Vox Lux

2.5 out of 5 stars (2.5 / 5)

‘Fame doesn’t fulfil you. It warms you a bit, but that warmth is temporary.’  – Marilyn Monroe

When various pop stars come onto the music scene, people around the world develop an insatiable desire to know everything about their backstory and life. Social media has made instant stars of people with talent or those who happen to be in the right place at the right time to become a global novelty. Director and writer Brady Corbet (The Childhood of a Leader) attempts to show the unique collision of situational and musical fame with the rise of the fictional pop star, Celeste (Natalie Portman), in the musical drama, Vox Lux.

In 1999, a lone gunman entered a Staten Island, New York high school and murdered most of the students who participated in the music programme. Celeste (Raffey Cassidy) was one of the only survivors of the horrific event and with the help of her sister, she writes a song for the memorial service for the victims. The young vocalist’s performance gains national recognition and her song becomes an anthem that helps the nation to deal with the grief of the tragedy. Her abrupt introduction to fame leads to a rapid trajectory toward a music deal and the eventual rise of her star in the music industry.

Celeste becomes one of the most recognisable stars around the world and experiences the extreme highs and lows of the lifestyle that is associated with this type of stardom. While she is preparing for a comeback tour in 2017, two incidents occur that change the focus of the tour and the music icon’s life. On the world stage, a terrorist group guns down tourists on the beaches of Croatia and use an element of her iconography to force a response from the artist. As she works through the reaction of this international incident, Celeste must work through significant issues with her daughter and sister. Both incidents have the potential to derail the resurrection of her career and reputation, causing her support publicity and management team to go into overtime to do all they can to save her career and sanity. 

Shot in a documentary format and with the narration of Willem DaFoe, Corbet manages to deliver a disjointed, but compelling story about the multi-faceted aspects that can influence an artist. The actor turned director manages to capture an unnerving depiction of fame and how the life of these stars does not occur within a vacuum. 

The director capitalises on the distinct juxtaposition of Celeste’s unconventional rise to public notoriety and her loss of innocence coupled with the look ahead to the impact this incident had on the young singer after 17 years in the industry. He exposes the vicious nature of fame on the life of those who may have the best intentions upon arrival at the door of stardom. The emotive opening moments of the school shooting through the sister’s journey into the music industry does establish the heart of the film. Raffey Cassidy manages to capture the innocence that makes this journey believable and endearing, providing the type of star who music fans would quickly love and follow.  

The second act introduces Natalie Portman as the aged star and a continuance of Jude Law as her manager. The harsh realities of the rock star’s eventual decline of her grasp on the realities of life and the co-dependency of her support team could be described as quiet brilliance, but proves to be ultimately repulsive. Then to have Cassidy return as Celeste’s daughter and the additional concert footage shows that the young director fails to know when to conclude the film. Delivering a story that has a clear agenda to draw attention to the destructive nature of modern fame, but failing to bring the message home to rest.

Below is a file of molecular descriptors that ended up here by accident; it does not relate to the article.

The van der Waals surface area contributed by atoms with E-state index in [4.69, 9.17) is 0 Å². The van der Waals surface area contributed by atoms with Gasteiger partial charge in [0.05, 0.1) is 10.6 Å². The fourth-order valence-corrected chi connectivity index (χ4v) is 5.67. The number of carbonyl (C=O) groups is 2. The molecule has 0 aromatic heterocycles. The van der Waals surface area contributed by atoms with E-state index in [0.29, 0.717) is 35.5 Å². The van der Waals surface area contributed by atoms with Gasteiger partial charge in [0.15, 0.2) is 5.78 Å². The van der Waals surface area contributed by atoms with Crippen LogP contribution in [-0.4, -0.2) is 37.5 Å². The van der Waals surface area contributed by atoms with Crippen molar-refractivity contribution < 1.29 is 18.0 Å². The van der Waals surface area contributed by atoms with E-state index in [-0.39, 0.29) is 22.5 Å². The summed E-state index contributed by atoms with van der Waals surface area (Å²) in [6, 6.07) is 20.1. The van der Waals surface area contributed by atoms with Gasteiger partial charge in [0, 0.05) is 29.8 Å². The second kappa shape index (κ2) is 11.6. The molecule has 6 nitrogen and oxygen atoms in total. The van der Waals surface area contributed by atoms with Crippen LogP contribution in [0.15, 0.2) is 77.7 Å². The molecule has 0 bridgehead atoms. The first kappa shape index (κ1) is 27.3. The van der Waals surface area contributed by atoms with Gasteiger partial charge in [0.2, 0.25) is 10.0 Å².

Strong performances cannot mask a disjointed and disconcerting story: 

Despite the strength of the performances and the unique storytelling found in Vox Lux, this fictional, but the biographical account does lack any lasting appeal. The fault can be detected in the destructive nature of the title character and her dark spiral into fame. The story seems to articulate that audiences might desire for this wounded and tragic figure to succeed or at a minimum provide a catalyst for sympathy, but instead she proves that just because someone may be wounded at different stages in life that this does not make them likeable. 

Living an existence as a victim of tragedy could not mask her selfish, self-destructive and abrasive nature. The film could have been an expression of someone overcoming great odds and changing for the better, but what begins as a story of rising above hardship turns into a journey of painful self-destruction. Celeste is set as the protagonist in this tale, but turns into the antagonist and in the end, proving that it is impossible to separate the two. The real answer to life’s questions that she seeks is found by addressing her ‘heart-status’, not her physical state.

Passages that describe the heart-state of mankind? Jeremiah 17:9-10, Mark 7:21-23, Luke 6:45, 

The solution to mankind’s ‘heart-state’: Psalm 51:10, Mark 12:30, Romans 10:10

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Russell Matthews

Russell loves film and enjoys engaging in discussions about the latest cinema offerings and then connecting this with the Gospel. He has worked for City Bible Forum for over 13 years, is a reviewer for Insights Magazine and Entertainment Fuse and has a blog called Russelling Reviews. He moderates events for Reel Dialogue which connect the film industry with the general public.